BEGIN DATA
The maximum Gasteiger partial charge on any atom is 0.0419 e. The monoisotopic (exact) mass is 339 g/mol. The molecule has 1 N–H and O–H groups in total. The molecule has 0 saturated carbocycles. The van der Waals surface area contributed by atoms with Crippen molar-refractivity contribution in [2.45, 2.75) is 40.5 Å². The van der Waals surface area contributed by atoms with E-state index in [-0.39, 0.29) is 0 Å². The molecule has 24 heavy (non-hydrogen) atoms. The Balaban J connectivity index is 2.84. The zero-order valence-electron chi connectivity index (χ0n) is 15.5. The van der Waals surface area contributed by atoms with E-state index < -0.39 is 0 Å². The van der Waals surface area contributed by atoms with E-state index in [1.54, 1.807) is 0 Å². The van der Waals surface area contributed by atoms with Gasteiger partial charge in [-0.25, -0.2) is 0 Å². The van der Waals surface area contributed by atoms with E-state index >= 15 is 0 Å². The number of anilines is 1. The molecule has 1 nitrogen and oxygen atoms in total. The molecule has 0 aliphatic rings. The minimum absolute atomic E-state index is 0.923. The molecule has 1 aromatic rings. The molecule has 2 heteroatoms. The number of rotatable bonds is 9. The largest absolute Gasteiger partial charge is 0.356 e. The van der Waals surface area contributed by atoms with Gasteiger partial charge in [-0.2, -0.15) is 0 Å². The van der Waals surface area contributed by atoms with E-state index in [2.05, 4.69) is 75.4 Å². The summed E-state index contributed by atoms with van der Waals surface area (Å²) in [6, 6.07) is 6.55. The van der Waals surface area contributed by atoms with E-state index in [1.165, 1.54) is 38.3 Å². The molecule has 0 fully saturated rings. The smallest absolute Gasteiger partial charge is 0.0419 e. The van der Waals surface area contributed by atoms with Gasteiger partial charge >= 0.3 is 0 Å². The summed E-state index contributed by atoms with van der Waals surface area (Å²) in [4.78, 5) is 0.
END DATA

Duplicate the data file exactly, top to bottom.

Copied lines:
The maximum Gasteiger partial charge on any atom is 0.0419 e. The monoisotopic (exact) mass is 339 g/mol. The molecule has 1 N–H and O–H groups in total. The molecule has 0 saturated carbocycles. The van der Waals surface area contributed by atoms with Crippen molar-refractivity contribution in [2.45, 2.75) is 40.5 Å². The van der Waals surface area contributed by atoms with E-state index in [-0.39, 0.29) is 0 Å². The molecule has 24 heavy (non-hydrogen) atoms. The Balaban J connectivity index is 2.84. The zero-order valence-electron chi connectivity index (χ0n) is 15.5. The van der Waals surface area contributed by atoms with E-state index < -0.39 is 0 Å². The van der Waals surface area contributed by atoms with E-state index in [1.54, 1.807) is 0 Å². The van der Waals surface area contributed by atoms with Gasteiger partial charge in [-0.25, -0.2) is 0 Å². The van der Waals surface area contributed by atoms with E-state index >= 15 is 0 Å². The number of anilines is 1. The molecule has 1 nitrogen and oxygen atoms in total. The molecule has 0 aliphatic rings. The minimum absolute atomic E-state index is 0.923. The molecule has 1 aromatic rings. The molecule has 2 heteroatoms. The number of rotatable bonds is 9. The largest absolute Gasteiger partial charge is 0.356 e. The van der Waals surface area contributed by atoms with Gasteiger partial charge in [-0.2, -0.15) is 0 Å². The van der Waals surface area contributed by atoms with E-state index in [2.05, 4.69) is 75.4 Å². The summed E-state index contributed by atoms with van der Waals surface area (Å²) in [6, 6.07) is 6.55. The van der Waals surface area contributed by atoms with E-state index in [1.165, 1.54) is 38.3 Å². The molecule has 0 fully saturated rings. The smallest absolute Gasteiger partial charge is 0.0419 e. The van der Waals surface area contributed by atoms with Gasteiger partial charge >= 0.3 is 0 Å². The summed E-state index contributed by atoms with van der Waals surface area (Å²) in [4.78, 5) is 0.